Things to know about the island Leka

The island of Leka on the Namdal coast is Norway’s national geological monument as well as a paradise for those who enjoy active outdoor adventures and historical experiences.


Leka in the Namdalsregionen/ Photo: Steinar Johansen /

Leka – a tiny part of America

The island of Leka in the far north of Trøndelag has been inhabited for more than 10,000 years. Much of the island consists of distinctive yellow-red coloured serpentinite and olivine rock, which is otherwise only found in North America.

The eagle robbery

Many people associate Leka with the eagle robbery that took place here on 5 June 1932. According to the story, a three-year-old girl called Svanhild was taken by an eagle and flown up into the nearby mountains. The girl was later found on a mountain ledge 1,700 m away from where she disappeared.

foto: soderholm steen


Herlaugshaugen is one of Norway’s largest burial mounds and the country’s largest mound containing a Viking ship. The mound was originally up to 12 m high, but several excavations in the 18th and 19th centuries resulted in major damage. The burial mound is 60-70 m in diameter, making it the largest pre-medieval manmade structure north of Dovre.

Solsem Cave

The rare cave paintings in Solsem Cave were discovered in 1912. Archaeological studies confirm that the cave dates from the Stone Age and is an ancient relic out of the ordinary. In Northern Europe, cave paintings only exist on the coastal strip between Northern Trøndelag and the Lofoten islands, otherwise you need to head south to France or east to the Ural Mountains to experience such rock art.

foto: soderholm steen

foto: marius rua


Lekamøya is a rock formation and an old navigational mark with a legend attached to it. The legend about the “Maiden of Leka” is the longest folktale in Norway stretches all the way from the Lofoten islands in the north to Leka in the south. The Hurtigruten ships, which ply the Norwegian coast, use a full day to cover this stretch. The shape of Lekamøya resembles a woman wrapped in a shawl.


Leka is one of the best places for deep-sea fishing along the Trøndelag coast. While the most common catches are cod, saithe (coalfish), flounder, redfish and haddock, the chances are good that you may reel in an enormous halibut off the coast of Leka.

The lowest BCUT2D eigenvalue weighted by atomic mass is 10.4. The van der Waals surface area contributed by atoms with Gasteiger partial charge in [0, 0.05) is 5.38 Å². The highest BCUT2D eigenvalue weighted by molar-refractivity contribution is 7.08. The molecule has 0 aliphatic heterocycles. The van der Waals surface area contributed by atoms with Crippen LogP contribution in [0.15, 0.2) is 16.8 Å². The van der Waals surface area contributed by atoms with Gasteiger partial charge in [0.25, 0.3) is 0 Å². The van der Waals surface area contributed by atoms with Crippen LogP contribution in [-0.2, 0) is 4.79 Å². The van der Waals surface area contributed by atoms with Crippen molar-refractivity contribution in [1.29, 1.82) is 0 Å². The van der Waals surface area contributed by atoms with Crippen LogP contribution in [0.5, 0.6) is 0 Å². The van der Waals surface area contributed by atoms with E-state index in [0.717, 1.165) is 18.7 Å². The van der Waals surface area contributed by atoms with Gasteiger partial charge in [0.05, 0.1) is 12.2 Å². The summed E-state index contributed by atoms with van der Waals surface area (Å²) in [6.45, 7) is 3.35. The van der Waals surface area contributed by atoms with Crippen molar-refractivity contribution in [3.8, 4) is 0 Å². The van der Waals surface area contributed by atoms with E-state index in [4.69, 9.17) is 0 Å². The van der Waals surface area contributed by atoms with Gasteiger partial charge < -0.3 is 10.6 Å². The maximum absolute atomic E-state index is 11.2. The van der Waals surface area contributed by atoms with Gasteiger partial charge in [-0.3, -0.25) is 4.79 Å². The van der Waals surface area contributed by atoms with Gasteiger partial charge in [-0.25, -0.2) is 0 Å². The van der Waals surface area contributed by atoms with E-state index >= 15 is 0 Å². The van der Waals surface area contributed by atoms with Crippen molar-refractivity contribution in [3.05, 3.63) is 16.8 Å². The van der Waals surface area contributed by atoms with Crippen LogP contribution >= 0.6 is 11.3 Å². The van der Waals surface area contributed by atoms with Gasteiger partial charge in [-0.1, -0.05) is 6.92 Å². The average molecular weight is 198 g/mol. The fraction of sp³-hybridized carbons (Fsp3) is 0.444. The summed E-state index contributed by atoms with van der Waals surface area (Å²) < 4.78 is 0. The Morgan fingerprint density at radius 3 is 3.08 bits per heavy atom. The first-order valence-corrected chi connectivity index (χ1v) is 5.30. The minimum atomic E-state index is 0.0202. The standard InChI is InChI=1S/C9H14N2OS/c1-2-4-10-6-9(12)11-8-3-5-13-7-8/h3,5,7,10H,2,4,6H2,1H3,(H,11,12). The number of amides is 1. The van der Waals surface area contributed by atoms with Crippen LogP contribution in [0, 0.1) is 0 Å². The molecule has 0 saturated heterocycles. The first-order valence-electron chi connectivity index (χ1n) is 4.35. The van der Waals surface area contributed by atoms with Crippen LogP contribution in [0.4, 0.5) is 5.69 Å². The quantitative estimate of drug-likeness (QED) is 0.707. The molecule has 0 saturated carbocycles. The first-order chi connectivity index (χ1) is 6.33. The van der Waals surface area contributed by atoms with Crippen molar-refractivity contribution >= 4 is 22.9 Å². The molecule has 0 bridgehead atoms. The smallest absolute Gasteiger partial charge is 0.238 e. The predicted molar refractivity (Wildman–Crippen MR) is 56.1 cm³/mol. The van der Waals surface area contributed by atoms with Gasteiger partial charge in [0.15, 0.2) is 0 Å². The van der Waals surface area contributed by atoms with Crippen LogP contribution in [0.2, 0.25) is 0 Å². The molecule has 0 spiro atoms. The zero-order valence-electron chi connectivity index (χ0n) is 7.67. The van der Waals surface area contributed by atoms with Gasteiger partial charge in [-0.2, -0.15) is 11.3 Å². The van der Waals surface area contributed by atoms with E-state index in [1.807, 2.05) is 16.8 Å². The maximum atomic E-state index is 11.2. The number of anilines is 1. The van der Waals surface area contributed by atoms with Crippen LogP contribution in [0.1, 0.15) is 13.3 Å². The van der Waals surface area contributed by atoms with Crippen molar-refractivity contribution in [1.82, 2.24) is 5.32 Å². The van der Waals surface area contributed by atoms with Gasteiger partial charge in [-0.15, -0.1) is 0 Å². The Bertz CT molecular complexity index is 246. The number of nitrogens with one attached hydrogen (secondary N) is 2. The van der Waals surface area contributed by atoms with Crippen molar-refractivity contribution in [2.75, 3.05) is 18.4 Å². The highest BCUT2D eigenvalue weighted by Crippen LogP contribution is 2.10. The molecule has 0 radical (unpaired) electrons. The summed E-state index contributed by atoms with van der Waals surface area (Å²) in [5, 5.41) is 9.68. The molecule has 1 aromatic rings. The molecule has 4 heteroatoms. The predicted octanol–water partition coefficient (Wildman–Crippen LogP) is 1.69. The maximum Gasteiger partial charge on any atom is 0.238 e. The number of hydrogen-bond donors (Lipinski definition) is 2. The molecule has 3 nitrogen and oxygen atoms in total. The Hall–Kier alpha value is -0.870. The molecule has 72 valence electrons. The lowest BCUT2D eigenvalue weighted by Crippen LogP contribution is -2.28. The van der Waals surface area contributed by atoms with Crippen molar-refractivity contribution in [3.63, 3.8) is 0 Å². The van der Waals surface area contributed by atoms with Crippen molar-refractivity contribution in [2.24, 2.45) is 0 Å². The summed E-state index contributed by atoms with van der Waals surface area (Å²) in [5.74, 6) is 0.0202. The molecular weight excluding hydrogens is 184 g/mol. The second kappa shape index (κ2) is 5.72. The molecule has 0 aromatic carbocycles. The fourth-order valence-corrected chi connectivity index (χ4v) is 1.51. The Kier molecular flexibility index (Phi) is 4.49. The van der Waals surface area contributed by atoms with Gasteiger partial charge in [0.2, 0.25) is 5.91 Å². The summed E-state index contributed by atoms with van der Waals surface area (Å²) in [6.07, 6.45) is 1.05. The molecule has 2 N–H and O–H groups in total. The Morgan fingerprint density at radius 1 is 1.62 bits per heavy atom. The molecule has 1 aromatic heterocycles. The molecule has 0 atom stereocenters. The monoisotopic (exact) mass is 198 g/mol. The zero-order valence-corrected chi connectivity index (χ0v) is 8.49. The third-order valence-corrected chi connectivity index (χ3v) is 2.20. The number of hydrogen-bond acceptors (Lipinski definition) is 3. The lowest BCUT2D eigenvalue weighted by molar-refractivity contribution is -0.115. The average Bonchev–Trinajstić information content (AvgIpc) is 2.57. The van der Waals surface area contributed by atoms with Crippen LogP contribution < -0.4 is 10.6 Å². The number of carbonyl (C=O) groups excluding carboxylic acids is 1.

You may rent boats and fishing gear from several places on the island, including Leka Motell & Camping. Leka also has several lakes offering good opportunities for trout fishing.

foto: marius rua

foto: marius rua

Around the island

Leka has several nice swimming beaches, including the two public beaches at Årdalssanden and the lake Sørgutvikvatnet.

The Skeinesset cultural heritage trail consists of marked hiking trails and a separate geological trail. The trail leads via historical cultural monuments and offers views of a view of a protected wetland area.

400 cultural monuments on the island

Few places in Norway can compare with Leka when it comes to diversity and density of relics of culture. More than 400 ancient monuments (relics dating from before 1537) have been registered on the island. Among Leka’s many cultural relics, you can experience the Stone Age finds, caves, cave paintings, hill forts, pagan cult places, church sites and grave mounds.

The fishing villages of Horta and Sklinna

Two old fishing villages, Horta and Sklinna, are located on islands  west of Leka. The island groups are now listed to protect the sea bird populations. Sklinna is home to the world’s largest European shag colony.

Getting to Leka

Local airports: Rørvik, Namsos and Brønnøysund
Hurtigruten: The nearest ports of call are Rørvik and Brønnøysund
Train: The nearest station is Grong
Train/bus: Grong – Brønnøysund

Driving from the E6 highway: Via Grong and Gartland (route 775), via Steinkjer (route 17), or via Svenningdal (route 803)
Express bus: Trondheim – Namsos
Ferry: Leka (Skei) – Gutvik
Express boat: Leka (Skei and Gutvik) – Rørvik – Namsos

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